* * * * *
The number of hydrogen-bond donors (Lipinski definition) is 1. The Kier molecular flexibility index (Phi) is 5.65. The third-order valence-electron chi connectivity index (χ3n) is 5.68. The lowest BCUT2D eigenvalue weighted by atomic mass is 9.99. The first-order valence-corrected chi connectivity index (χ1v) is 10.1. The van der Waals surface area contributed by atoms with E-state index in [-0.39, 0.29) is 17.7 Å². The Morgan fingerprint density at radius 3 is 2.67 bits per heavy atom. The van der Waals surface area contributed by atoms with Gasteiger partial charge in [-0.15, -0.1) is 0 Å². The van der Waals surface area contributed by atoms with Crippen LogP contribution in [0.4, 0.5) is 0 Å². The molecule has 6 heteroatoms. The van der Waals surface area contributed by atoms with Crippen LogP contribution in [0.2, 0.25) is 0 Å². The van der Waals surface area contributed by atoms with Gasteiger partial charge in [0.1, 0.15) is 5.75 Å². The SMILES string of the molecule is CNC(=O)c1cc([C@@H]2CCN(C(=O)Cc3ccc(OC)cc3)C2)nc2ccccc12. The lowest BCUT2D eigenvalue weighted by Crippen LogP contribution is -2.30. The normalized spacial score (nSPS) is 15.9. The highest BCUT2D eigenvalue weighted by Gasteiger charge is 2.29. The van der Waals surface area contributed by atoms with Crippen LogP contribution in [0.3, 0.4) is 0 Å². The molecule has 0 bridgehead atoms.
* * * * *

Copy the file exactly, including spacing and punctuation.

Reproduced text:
The number of hydrogen-bond donors (Lipinski definition) is 1. The Kier molecular flexibility index (Phi) is 5.65. The third-order valence-electron chi connectivity index (χ3n) is 5.68. The lowest BCUT2D eigenvalue weighted by atomic mass is 9.99. The first-order valence-corrected chi connectivity index (χ1v) is 10.1. The van der Waals surface area contributed by atoms with E-state index in [-0.39, 0.29) is 17.7 Å². The Morgan fingerprint density at radius 3 is 2.67 bits per heavy atom. The van der Waals surface area contributed by atoms with Gasteiger partial charge in [-0.15, -0.1) is 0 Å². The van der Waals surface area contributed by atoms with Crippen LogP contribution in [0.4, 0.5) is 0 Å². The molecule has 6 heteroatoms. The van der Waals surface area contributed by atoms with Crippen LogP contribution in [0.2, 0.25) is 0 Å². The van der Waals surface area contributed by atoms with Gasteiger partial charge in [0.1, 0.15) is 5.75 Å². The SMILES string of the molecule is CNC(=O)c1cc([C@@H]2CCN(C(=O)Cc3ccc(OC)cc3)C2)nc2ccccc12. The lowest BCUT2D eigenvalue weighted by Crippen LogP contribution is -2.30. The normalized spacial score (nSPS) is 15.9. The highest BCUT2D eigenvalue weighted by Gasteiger charge is 2.29. The van der Waals surface area contributed by atoms with Crippen LogP contribution in [0.3, 0.4) is 0 Å². The molecule has 0 bridgehead atoms.